Ok, the cat is out of the bag. I am leaving. So for once, I will blog about something pretty personal: where I’ve been and why I’m leaving. This post is actually prompted by an email inquiry I received today from someone who had seen the job posting and wanted to know what I do exactly. One of the last lines of the email asked why I was leaving. It was a good question and gave me pause to reflect.
Before I actually give my reasons for leaving, I will describe what my role has been as an instructional technology facilitator at MCMS. (To read what the job description is according to the IMPACT model, click here.) I have tried to follow the IMPACT model as closely as possible but recognize that there was a lot of room for improvement. I had hoped to be in this job for many years. I saw so many possibilities. I still do.
Where I’ve Been:
- I was a French teacher at ECHS for 10 and a half years. During those 10 and a half years I fell in love with technology and troubleshooting. I watched the Internet change our whole world and I found that I loved teaching others how to use technology. When I received a phone call 3 years ago this coming July to interview for a technology facilitator position, I jumped at the opportunity because this was my dream job. When I was accepted, I was elated.
- My first year was a whirlwind. I had so much to learn, not necessarily about how to integrate technology into the classroom but how to troubleshoot and manage all these computers at our school. Without a technology assistant, technology facilitators have to do quite a bit of troubleshooting. This school had been without a technology facilitator for three years so they were starved for someone in my position to point them in the right direction. I loved my job. I tried to focus my attention on training the staff so I did a technology camp for teachers that first summer.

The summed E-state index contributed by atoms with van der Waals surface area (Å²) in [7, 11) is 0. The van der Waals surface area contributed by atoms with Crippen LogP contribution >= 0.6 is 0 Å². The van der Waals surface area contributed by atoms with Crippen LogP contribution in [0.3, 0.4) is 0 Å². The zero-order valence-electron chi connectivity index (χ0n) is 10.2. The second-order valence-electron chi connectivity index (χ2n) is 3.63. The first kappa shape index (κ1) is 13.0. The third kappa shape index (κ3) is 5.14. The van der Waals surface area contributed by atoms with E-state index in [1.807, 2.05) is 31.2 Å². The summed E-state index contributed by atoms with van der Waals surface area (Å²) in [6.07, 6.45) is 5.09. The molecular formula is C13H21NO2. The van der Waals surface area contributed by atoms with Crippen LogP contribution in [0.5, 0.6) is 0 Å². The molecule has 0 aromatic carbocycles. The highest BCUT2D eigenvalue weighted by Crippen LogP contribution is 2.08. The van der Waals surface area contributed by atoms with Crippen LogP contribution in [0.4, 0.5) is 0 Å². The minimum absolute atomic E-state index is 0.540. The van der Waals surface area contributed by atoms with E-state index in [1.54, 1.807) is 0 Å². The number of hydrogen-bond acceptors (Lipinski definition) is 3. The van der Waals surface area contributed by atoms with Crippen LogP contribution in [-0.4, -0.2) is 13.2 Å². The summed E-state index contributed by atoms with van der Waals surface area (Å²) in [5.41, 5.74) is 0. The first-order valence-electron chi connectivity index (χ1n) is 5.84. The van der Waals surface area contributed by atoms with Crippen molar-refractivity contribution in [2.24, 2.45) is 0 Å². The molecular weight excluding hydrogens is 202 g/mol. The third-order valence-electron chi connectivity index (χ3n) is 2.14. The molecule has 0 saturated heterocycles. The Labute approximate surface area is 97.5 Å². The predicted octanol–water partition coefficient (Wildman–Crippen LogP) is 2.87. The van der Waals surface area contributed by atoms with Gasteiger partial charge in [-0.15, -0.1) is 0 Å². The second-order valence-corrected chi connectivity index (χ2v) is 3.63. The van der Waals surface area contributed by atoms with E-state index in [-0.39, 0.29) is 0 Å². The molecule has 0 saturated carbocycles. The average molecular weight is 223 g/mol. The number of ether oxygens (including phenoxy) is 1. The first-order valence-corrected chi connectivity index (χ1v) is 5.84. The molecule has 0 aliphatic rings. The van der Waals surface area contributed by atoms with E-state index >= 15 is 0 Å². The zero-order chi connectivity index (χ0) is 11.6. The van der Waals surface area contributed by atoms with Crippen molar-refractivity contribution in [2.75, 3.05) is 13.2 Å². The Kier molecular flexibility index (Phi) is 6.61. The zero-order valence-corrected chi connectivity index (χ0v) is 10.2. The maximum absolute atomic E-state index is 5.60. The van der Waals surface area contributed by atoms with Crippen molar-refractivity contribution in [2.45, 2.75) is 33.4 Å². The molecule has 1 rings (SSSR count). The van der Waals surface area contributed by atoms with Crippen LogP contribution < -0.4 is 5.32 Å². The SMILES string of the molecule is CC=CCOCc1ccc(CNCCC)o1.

- I was much more comfortable during my second year. I was ready to really lay some groundwork with the staff on technology integration. I was introduced to the world of Web 2.0 and have been hooked ever since. I created my own personal learning network which has helped me learn so much using iGoogle and Google Reader. Some of favorite Web 2.0 tools are iGoogle, Google Reader, Google Docs, Google Calendar, Skype, Second Life, del.icio.us (although Diigo is quickly eclipsing my love of del.icio.us), Picasa, and Flickr. I use many others but these have been invaluable to me. I wanted to focus my attention from the teachers just a little to equipping students so I taught a technology camp for students during that summer.
- This third year has been a little different. I have been in the classrooms much more, co-teaching with teachers. I was also selected to help be a core trainer for NCWise which our county was converting to this year. I think a lot more teachers are using technology this year than they have in my previous two years here and I am glad to say that they are putting more and more of that technology in the students’ hands. I finish this third year happy to say the hardware is in place (3 wireless labs, two desktop labs, data projectors in almost every classroom, 2 interactive slates per team, 2 wireless presenter mice per team, 1 document camera per team, 3 digital video cameras for the school, and two student response systems for the school). Ok, we’re not completely at my dream classroom but we’re on our way. I don’t pretend to take credit for all the good changes I’ve seen in our school these 3 years. We have many shining technology teaching stars, a tech savvy media coordinator, a supportive tech support team, and a fireball principal who understands the important role that technology plays in the future of education. I was fortunate to get to ride this wave with such great folks. I know this school will go far after I leave.
Why I’m Leaving:
- My mother became very ill and was admitted to the hospital on February 14. Unfortunately she is still in rehabilitative care but is making progress. I plan on spending my summer and fall before leaving for the Netherlands taking care of her and helping my family. Leaving this job will make me more available to my family.
- I visited friends in Amsterdam, Netherlands over Christmas break and my thoughts began drifting to my old dream of living in Europe. An apartment became available not too far from the city center and I just can’t let this opportunity slip away without grabbing the bull by the horns. So, I’m going for my dream of living in Europe. Of course, that means I am now looking for a job in Amsterdam. Does anyone know if they need technology facilitatators/coordinators there? 🙂
So the plan is to move to the Netherlands once my mom is back on her feet. I will be keeping this blog however and it is my sincere hope that I can continue to work in technology education even if I am in a different country.